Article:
Take a leap the next time you use SPI and don’t poll for the busy flag. “What, are you crazy? That’s the whole point of the busy flag! It’s a quick check to make sure you don’t kill a byte waiting to be shifted out!” Sure, we thought the same thing, but the other side of the coin is that it takes time to check the busy flag, and that’s time he could be transmitting data. [bigjosh2] calculates that his technique saves 20% of those wasted cycles in this particular case. And he’s “using the force” only because he’s a Jedi master able to rely on the cycle count of a chunk of assembly code.
He’s working with an AVR processor, and pumping out bits to drive the vintage LED display pictured above. The ancient chips don’t have buffered SPI so he has to blank the display while shifting new data in to prevent it from glitching. Because the display blank during the SPI transmission, the slower it goes, the dimmer the lights.
He attacks the problem with synchronous code. It takes 2 cycles for the hardware SPI to send each bit, so he twiddles his thumbs (that’s exactly what he wrote in his code comments) for 16 cycles before reloading the SPI register with his next value. This leaves it up to faith in the silicon that the shifting will always take the same number of cycles, but the nice thing about hardware is that it’s deterministic. He ends up killing a few cycles in order to save time by not polling the busy flag.
The Internet is full of extremely clever people, and most of the time they don’t realize how stupid they actually are. Every time there’s a rocket launch, there’s usually a few cubesats tucked away under a fairing. These cubesats were designed and built by university students around the globe, so whenever a few of these cubesats go up, Internet armchair EEs inevitably cut these students down: “That microcontroller isn’t going to last in space. There’s too much radiation. It’ll be dead in a day,” they say. This argument disregards the fact that iPods work for months aboard the space station, Thinkpads work for years, and the fact that putting commercial-grade microcontrollers in low earth orbit has been done thousands of times before with mountains of data to back up the practice.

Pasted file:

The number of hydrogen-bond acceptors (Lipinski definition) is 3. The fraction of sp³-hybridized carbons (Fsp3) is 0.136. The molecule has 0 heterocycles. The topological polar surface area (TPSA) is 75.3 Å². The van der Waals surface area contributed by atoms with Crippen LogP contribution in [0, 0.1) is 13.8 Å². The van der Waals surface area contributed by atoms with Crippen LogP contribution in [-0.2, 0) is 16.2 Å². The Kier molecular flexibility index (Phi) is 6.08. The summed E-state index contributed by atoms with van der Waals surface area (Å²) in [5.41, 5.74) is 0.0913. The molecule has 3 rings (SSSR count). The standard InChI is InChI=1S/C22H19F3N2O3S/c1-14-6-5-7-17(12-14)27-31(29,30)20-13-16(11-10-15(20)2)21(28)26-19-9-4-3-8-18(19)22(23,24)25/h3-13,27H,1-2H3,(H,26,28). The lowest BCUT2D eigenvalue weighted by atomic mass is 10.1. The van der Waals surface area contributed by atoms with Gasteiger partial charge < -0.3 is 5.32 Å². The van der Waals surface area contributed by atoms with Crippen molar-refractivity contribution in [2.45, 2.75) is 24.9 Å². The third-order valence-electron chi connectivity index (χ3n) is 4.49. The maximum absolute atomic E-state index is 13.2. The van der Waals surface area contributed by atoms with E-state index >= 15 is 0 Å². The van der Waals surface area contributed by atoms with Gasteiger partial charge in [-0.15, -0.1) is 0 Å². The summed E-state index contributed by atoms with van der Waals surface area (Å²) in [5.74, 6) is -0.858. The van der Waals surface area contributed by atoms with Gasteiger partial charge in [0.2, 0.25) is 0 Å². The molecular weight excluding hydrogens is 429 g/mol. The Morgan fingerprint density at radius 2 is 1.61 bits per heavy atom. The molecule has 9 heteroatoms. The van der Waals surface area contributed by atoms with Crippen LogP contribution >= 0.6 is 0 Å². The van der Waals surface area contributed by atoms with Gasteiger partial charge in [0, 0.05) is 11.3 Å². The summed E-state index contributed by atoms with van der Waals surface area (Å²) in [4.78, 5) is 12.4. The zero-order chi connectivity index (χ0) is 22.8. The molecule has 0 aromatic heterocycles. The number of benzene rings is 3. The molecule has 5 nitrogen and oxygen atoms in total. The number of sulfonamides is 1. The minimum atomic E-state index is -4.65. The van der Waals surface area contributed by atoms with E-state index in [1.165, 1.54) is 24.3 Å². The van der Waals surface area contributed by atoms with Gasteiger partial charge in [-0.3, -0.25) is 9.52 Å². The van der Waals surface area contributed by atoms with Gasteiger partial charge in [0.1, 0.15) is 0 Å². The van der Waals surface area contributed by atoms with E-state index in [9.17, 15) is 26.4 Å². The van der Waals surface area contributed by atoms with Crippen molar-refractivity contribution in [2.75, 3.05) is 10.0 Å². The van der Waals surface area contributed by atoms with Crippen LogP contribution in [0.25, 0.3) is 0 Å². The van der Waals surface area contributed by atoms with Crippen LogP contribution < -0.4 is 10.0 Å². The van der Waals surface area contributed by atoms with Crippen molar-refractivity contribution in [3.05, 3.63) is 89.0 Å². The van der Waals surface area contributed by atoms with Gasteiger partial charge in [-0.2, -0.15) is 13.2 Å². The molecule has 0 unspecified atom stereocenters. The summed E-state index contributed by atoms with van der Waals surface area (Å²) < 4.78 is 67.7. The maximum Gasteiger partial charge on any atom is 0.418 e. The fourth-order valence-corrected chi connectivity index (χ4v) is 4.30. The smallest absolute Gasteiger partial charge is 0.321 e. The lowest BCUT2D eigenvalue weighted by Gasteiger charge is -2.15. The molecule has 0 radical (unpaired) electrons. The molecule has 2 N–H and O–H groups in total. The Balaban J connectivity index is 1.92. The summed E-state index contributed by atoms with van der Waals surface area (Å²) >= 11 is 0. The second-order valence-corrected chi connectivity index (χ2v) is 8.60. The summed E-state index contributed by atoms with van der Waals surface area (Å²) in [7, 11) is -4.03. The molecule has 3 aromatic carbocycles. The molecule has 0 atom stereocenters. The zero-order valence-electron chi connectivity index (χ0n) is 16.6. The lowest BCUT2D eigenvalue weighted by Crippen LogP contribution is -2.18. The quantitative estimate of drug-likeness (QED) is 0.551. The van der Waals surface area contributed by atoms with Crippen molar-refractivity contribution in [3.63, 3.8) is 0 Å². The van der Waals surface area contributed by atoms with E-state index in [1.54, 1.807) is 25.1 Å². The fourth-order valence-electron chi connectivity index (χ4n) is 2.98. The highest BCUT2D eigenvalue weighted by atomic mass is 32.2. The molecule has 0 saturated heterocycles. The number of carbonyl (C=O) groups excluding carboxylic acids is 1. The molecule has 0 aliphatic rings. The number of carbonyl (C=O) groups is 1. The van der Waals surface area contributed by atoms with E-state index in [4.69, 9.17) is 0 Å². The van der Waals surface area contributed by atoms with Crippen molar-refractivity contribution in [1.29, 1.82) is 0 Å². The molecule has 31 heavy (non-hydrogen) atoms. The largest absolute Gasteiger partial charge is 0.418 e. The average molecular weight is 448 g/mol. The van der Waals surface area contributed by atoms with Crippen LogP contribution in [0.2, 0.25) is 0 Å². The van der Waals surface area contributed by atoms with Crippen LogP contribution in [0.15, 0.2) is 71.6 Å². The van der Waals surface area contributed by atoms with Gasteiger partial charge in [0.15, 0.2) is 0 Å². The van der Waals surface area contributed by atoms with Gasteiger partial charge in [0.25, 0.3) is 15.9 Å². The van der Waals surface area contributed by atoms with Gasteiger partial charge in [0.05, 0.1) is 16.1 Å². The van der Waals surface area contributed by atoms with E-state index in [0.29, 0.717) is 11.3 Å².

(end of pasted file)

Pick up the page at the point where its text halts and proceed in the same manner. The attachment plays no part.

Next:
While microcontrollers that aren’t radiation tolerant have gone up in cubesats and larger commercial birds over the years, the commercial-grade stuff is usually reserved for low Earth orbit stuff. For venturing more than a few hundred miles above the Earth, into the range of GPS satellites and to geosynchronous orbit 25,000 miles above, radiation shielding is needed.
Will you ever need a space-grade, rad-hard Arduino? Probably not. This new announcement is rather cool, though, and we can’t wait for the first space grade Arduino clone to show up in the Hackaday tips line.
The deal between Dialog and Atmel is not very big; the combined revenue of both companies should be $2.7 Billion, not even in the top-20 semiconductor companies by revenue. However, Atmel is an extremely big player in the Internet of Things and the nebulous ‘maker’ market. Dialog’s portfolio is complementary to Atmel’s, focusing on mobile platforms such as smartphones, e-readers, and tablets. The future is in the Internet of Things, and Dialog wants to get in on the ground floor.
Dialog’s current portfolio is focused mainly on mobile devices, with Bluetooth wearables-on-a-chip, CODEC chips for smartphones, and power management ICs for every type of portable electronics. Atmel’s portfolio is well-established in automotive, smart energy metering, and the maker movement. While the Arduino may be Atmel’s most visible contribution to the industry, the Arduino itself is just a fraction of Atmel’s sales in this space. Atmel parts can already be found Internet of Things products like the LightBlue Bean (an 8-bit AVR), and the Tessel 2 Internet of Things board (a 32-bit Atmel ARM).